Weekend Poetry: Daffodils on the M1, and other poems
Daffodils on the M1
After Guy Goffette
Admit it Ulster, the one thing you taught me ––
horizons can flourish over the blackest
of ground. When trouble sinks into itself,
bells spring up from bulbs in unlikely places.
I left one-way: Belfast to Dublin to Frankfurt.
Twenty years abroad swamped any vote
or feeling I had. My blue eyes watched you sway
right, back to barren soil and it’s hard
to read headlines where you’ve stopped growing.
In ´98, you poked your head above loam. So,
mute, in Germany, bar facebook and poems,
I’d rather write about hope, like flowers
or ending patriarchy. You see, I believe
in women. But Ulster, you’re wilting
under two who may foster your drought ––
a limp languish of shrivelled intentions.
I went via the yellow-lined road to Europe.
You gave me your open blessing –– a bouquet
of flirts, a future, to excuse your narcissist
roots, spread through decades of mud.
What happened to mutual agreements Ulster?
You wizened and drooped when we were moving on.
Goethe’s Puppet House Speaks
On a Victorian mahogany Podest, I breathe years
through walls, skin aged by centuries. A heart behind glass
membrane beats. I’m the treasure of a strange shy boy.
I fed from his pulse as finger puppets rippled,
concentric, shouting Latin and ancient Greek—
under Iliads in miniature and bone-white moons.
Gallant officers, embossed with epaulettes, pitched
Persia-bound on paper folded boats. Those marionettes
sailed odysseys as blood and time filled forward.
Later he wrapped my citadels with his childish ways
in tissue paper. The clavichord summoned scores
to stucco parlours with chinoiserie silk walls.
Drapes dimmed my cloister lights, my painted candles —
seas of orange sails. Years passed those hundred, amber souls.
The boy, by now a man, in father’s study,
conjuring Mephisto among the bleumorant.
He professed; what you see shows what you are inside.
Through his arteries and veinsflowed my legacy.
His grown hands, once nurtured by my palimpsest,
grew to see the world as theatre, at its best,
as he strung my nerves into depths and darkness.
Let me tell you of stretches of days
as you await each letter, so that you’re sure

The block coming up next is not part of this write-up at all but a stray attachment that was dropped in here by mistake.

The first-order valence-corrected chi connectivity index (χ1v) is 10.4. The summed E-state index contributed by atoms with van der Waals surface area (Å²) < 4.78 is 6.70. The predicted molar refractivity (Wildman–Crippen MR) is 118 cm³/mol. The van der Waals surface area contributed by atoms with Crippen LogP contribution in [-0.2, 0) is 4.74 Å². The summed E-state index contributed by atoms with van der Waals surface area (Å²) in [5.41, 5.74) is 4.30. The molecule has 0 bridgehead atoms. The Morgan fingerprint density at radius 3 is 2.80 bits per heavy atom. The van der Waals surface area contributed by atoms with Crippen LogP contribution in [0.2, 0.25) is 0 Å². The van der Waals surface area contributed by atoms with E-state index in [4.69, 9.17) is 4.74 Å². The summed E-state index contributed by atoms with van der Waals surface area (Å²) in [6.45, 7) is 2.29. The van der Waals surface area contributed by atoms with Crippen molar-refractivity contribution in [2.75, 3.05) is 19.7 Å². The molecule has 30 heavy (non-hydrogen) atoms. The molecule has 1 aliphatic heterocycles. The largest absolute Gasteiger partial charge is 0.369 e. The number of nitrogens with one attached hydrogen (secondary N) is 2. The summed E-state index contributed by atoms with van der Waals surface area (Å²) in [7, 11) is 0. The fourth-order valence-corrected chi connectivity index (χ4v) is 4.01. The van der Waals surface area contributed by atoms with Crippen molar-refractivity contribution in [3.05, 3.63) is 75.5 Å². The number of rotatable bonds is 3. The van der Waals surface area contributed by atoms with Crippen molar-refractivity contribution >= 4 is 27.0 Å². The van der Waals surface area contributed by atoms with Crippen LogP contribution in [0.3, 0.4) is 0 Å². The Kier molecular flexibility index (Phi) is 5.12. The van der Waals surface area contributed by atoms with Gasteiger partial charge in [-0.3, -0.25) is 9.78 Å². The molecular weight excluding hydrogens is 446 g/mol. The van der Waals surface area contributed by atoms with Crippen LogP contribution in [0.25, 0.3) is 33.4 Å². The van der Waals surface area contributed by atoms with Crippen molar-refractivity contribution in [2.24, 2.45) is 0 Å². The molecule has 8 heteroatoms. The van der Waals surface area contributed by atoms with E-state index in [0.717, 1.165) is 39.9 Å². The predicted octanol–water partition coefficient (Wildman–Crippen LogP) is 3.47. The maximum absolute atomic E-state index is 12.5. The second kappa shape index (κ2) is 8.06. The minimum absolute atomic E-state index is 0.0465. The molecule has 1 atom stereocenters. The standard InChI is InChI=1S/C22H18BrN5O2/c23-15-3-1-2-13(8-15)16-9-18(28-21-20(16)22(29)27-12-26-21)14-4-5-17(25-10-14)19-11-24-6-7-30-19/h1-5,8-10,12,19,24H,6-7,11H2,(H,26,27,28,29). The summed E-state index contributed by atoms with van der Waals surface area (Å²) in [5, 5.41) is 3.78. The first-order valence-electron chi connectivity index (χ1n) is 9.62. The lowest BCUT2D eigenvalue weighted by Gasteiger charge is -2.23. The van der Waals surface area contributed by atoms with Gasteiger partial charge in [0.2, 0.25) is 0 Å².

if accepting your friend’s party invitation
makes sense. For all you know,
you could be on a plane, back there.
Let me write your mother’s mind flailing
as you translate her for teachers and doctors
with your hard-won sweat and toil, tongue.
I’ll turn the volume of bureaucracy creaks
up louder so you can already hear it
from the other side
of the ocean, how a land can be
an old crocodile,
letting you call it home, then spit you out,
given just hours to pack.
Aged 12, you’ve the weight of four lives
on your shoulders. So far, you’ve come
to uncertainty, which is, I suppose,
better than war. But
in slogans, like Wir schaffen das,
wish is buried in once upon.
See, I wish there’d been more honesty.
You should have known,
for example, that welcomes are lines
after lines, that bad news travels faster than good.
No ever-afters, you might not have
the peace that you came here looking for.
Imagineyou look backwards, over your shoulder;
acute angles and bones, you lead your last cub
through snow drifts, thawing in the sun, the mush
of your old stomping grounds, then swim south.
Imagine your baby doesn’t make it. Alone,
you adapt, acquire tastes for berries and rodents
as your white coat yellows under hardwoods and time.
The last polar girl of your kind, on your own.
Then one day you meet a brute of few words
but he knows his way by nose around these parts.
A Marlboro Man kind of creature, he yawns.
He’s the sort who’d call you ice queen.
Here’s the thing. Small guys weren’t your type before
the big melt. Dark hair, concave skull, small paws,
long claws, and well, the hump! None of that
was ever your fantasy Mr Right. But,
under grizzle, he’s kind. You’ve no choice, just facts
in front of you. He leads you to his bachelor cave.
Your motley of genes flood into the future––
a cream litter of Grolars under Ursa Major.
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